On the other hand, changes made to your regular files while working in Windows 10 -- edits made to Office documents, for example, or new files created while working with Windows 10 -- may or may not make it back to Windows 7. I had no problems with files stored in My Documents; edits made to those documents persisted when Windows 10 rolled back to Windows 7. But files stored in other locations (specifically in the \Public\Documents folder or on the desktop) didn’t make it back: Word docs created in Win10 simply disappeared when rolling back to Win7, even though they were on the desktop, or in the Public Documents folder.
One oddity may prove useful: If you upgrade to Windows 10, create or edit documents in a strange location, then roll back to Windows 7 (or 8.1), those documents may not make the transition. Amazingly, if you then upgrade again to Windows 10, the documents may re-appear. You can retrieve the “lost” documents, stick them in a convenient place (such as on a USB drive or in the cloud), then roll back to Windows 7, and pull the files back again.
Important lesson: Back up your data files before you revert to an earlier version of Windows. If you lose a file while going from Windows 7 to Windows 10, you can usually find it from inside Win10 in the hidden Windows.old folder. But when you go back from Win10 to Win7, there is no Windows.old folder.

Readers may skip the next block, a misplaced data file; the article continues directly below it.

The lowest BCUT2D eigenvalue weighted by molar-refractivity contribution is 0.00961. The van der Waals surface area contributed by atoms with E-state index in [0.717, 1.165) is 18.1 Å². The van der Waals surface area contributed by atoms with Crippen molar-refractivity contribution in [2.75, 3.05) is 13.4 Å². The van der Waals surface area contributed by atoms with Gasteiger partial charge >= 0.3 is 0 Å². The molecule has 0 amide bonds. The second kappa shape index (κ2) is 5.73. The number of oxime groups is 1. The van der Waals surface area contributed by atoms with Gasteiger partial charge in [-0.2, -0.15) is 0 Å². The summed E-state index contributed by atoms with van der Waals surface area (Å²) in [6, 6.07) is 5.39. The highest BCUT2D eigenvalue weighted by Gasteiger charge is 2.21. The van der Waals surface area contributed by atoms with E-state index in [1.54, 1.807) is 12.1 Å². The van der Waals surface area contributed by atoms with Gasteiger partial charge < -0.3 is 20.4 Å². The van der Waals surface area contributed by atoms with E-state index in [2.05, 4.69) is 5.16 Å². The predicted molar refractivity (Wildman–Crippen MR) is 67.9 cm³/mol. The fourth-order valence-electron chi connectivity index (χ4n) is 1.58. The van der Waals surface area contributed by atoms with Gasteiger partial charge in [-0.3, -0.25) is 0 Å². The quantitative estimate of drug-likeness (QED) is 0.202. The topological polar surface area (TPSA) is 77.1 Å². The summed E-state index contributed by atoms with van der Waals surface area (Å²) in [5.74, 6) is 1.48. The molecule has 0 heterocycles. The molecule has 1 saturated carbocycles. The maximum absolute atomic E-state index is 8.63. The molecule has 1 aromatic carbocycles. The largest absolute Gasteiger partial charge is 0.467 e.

Impediments to rollbacks
Microsoft promises that you can upgrade to Windows 10, then roll back, if you perform the rollback within 30 days. While that’s true to a first approximation, the details are a shade more complex.
When you perform an in-place upgrade from Windows 7 (or 8.1) to Windows 10, the installer creates three hidden folders:
Those folders can be very large. Upgrading from a clean Windows 7 machine with Office 2010 installed, C:\Windows.old runs 21GB.
Deleting the hidden C:\Windows.old folder, either of the other two folders, or any of their contents, will trigger a “We’re sorry, but you can’t go back” message (screenshot). Those are the folders that hold all of your old system, including programs and data. Generally, it’s difficult to delete the folders manually, but if you run Disk Cleanup in Windows 10, opt to Clean up System files, and check the box marked Previous Windows installation(s), your Windows.old folder disappears and can’t be retrieved.
(Older posts suggest that running the Windows Media Creation tool will delete the $Windows.~BT folder. That may have been true six months ago, but it looks like Microsoft fixed the problem.)
Although it isn’t well documented, apparently the Win10 upgrade installer sets a Scheduled Task to delete those files -- they take up a lot of room, and understandably, Microsoft wants to give that room back to you. I couldn’t find any associated setting in Task Scheduler, nor could I find any documentation about the task, so the removal of those files after 30 days may be more complicated than most assume. Others have found that moving (or renaming) those files, then moving them back after the 30 days has expired, does not reload the rollback mechanism. If you think you can be tricky and hide the files, returning them when you want them, I’ve found no indication that’s possible.
You can, however, roll back from Windows 10 to Windows 7, then roll forward again. By rerunning the downgrade/upgrade cycle within the 30-day window, you’re good for another 30 days. I’ve rolled back and forth four different times on the same machine, with no noticeable problems.
There are other situations where either Windows.old never gets generated, or it is stripped of all of your programs and data. That’s what happens with a clean install.